We have seen remarkable improvements in human health as a direct result of the science that has brought us our antibiotic age with significant reductions in infant mortality, deaths due to bacterial pneumonia, and other serious infections that sometimes led to systemic infection and death.

Fast forward to today, when we may obtain with a prescription many of these powerful germ killers for $4 at WalMart and Target and drug and grocery store chains. Some retailers even give away a prescribed course of antibiotics as a loss leader to entice the customer to enter that store.

The liberal (excessive, really) use of antibiotics in the United States and much of the rest of the world is having profound unintended negative consequences.

Steven R. Peskin, MD, MBA, FACP

Three days of a severe headache that would not respond to the ibuprofen, naproxen, or acetaminophen. "I never get headaches" is what I said multiple times to my wife and to colleagues. The morning of day three, a rash started to appear on my forehead, in the left eyebrow, in the scalp, with swelling around the left eye and swollen lymph nodes at the angle of the jaw on the left. My wife mentioned "shingles". Poor early diagnosis on my part, and, I said "Oh !*#%! that is what I have".

Paul E. Terry, PhD

Recently a Minnesota school was evacuated after 10 students got sick during choir practice. A carbon monoxide leak was the presumed cause, given the similarity of student’s symptoms and the rapid spread of complaints. Thirty students in all were taken to the hospital and the school was closed for the day. Tests proved negative, recovery was quick, and the Minnesota Department of Health (MDH) now reports that the likely cause was psychogenic illness.


The state spokesman said that when people in a group become ill at the same time with subjective complaints, “It is no less real.”


It seems that when an affliction — real or imagined — hits, it can spread quickly among some people. According to one of the more recent CBS News Poll, 61% of Americans disapprove of how the ACA rollout is being handled. Nevertheless more Americans are in favor of fixing the law (48%) or keeping it as is (7%) than repealing the ACA altogether (43%). More telling perhaps, according to several opinion polls about the ACA since 2010, is the stability of opinions concerning Americans’ support for or opposition to the law.


Only time will tell whether the latest ACA anguish from the chorus will fade without treatment, but one thing seems increasingly obvious: Debates about the ACA are distracting from the inertia needed for additional reforms if we are serious about reducing health care costs and improving the health of the nation.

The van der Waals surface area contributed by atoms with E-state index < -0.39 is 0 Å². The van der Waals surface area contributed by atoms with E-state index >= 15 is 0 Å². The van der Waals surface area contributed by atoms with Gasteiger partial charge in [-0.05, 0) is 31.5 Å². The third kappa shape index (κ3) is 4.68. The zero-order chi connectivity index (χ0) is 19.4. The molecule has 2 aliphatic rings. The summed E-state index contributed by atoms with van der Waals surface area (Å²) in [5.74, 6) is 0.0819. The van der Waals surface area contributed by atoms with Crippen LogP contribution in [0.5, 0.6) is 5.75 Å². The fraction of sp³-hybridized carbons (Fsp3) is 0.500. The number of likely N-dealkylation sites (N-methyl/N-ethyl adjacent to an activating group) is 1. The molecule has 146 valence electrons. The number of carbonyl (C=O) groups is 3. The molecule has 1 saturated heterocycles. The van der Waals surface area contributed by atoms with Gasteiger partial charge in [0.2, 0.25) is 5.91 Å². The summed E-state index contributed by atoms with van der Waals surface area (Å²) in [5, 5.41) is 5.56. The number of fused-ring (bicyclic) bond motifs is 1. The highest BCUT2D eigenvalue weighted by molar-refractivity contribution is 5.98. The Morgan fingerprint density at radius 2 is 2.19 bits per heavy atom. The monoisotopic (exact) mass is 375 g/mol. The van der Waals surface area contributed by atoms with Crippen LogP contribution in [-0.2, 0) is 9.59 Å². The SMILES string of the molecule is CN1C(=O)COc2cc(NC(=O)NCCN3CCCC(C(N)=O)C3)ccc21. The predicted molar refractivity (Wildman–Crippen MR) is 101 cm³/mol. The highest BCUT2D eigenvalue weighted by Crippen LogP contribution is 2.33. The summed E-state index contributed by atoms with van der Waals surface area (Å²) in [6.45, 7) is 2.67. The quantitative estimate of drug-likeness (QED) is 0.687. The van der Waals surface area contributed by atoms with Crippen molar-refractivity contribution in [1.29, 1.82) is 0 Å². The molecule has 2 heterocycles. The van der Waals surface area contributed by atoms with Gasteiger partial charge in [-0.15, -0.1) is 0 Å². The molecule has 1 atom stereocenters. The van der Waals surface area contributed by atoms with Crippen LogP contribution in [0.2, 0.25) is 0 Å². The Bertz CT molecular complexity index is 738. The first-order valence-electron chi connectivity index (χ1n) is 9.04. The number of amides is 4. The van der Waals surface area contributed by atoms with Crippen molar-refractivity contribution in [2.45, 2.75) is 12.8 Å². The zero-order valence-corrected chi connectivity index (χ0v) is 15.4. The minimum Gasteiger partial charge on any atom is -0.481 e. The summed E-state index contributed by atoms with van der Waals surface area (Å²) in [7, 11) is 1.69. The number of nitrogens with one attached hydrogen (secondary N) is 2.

Steven R. Peskin, MD, MBA, FACP

"Welcome to Moe's"  is the warm and friendly greeting of the staff at one of my favorite cantinas — Moe's Southwest Grill, where a rice bowl and iced tea set me back just $9 and change. But for one woman who underwent Mohs surgery for a very minor lesion that may not have required the Mohs procedure and the subsequent plastic surgery repair, her bill for the day was over $25,000, as reported in a January 18, 2014 New York Times article titled "Patients' Costs Skyrocket; Specialists' Incomes Soar".

In the article, the Times journalist Elizabeth Rosenthal notes:

"Use of the surgery has skyrocketed in the United States — over 400 percent in a little over a decade — to the point that last summer Medicare put it at the top of its “potentially misvalued” list of overused or overpriced procedures. Even the American Academy of Dermatology agrees that the surgery is sometimes used inappropriately"

In this instance, the patient, a professor at the University of Central Arkansas, pushed back on the $25,000-plus charges, and, after months of wrangling, Baptist Health Medical Center reduced the bill to around $5,000, with the largest component of the reduction being the plastic surgeon's fee -- from $14,407 to $1,375 (Still a nice paycheck for what was likely less than an hour of time!).

The patient subsequently went to a dermatologist at the University of Arkansas who said that she likely did not need "such an extensive procedure." The patient's final comment in the article: "It was like, "Take your purse out, we're robbing you'"

Welcome to Mohs!

Steven R. Peskin, MD, MBA, FACP, is associate clinical professor of medicine at the University of Medicine and Dentistry of New Jersey – Robert Wood Johnson Medical School, and is governor of the American College of Physicians, New Jersey South.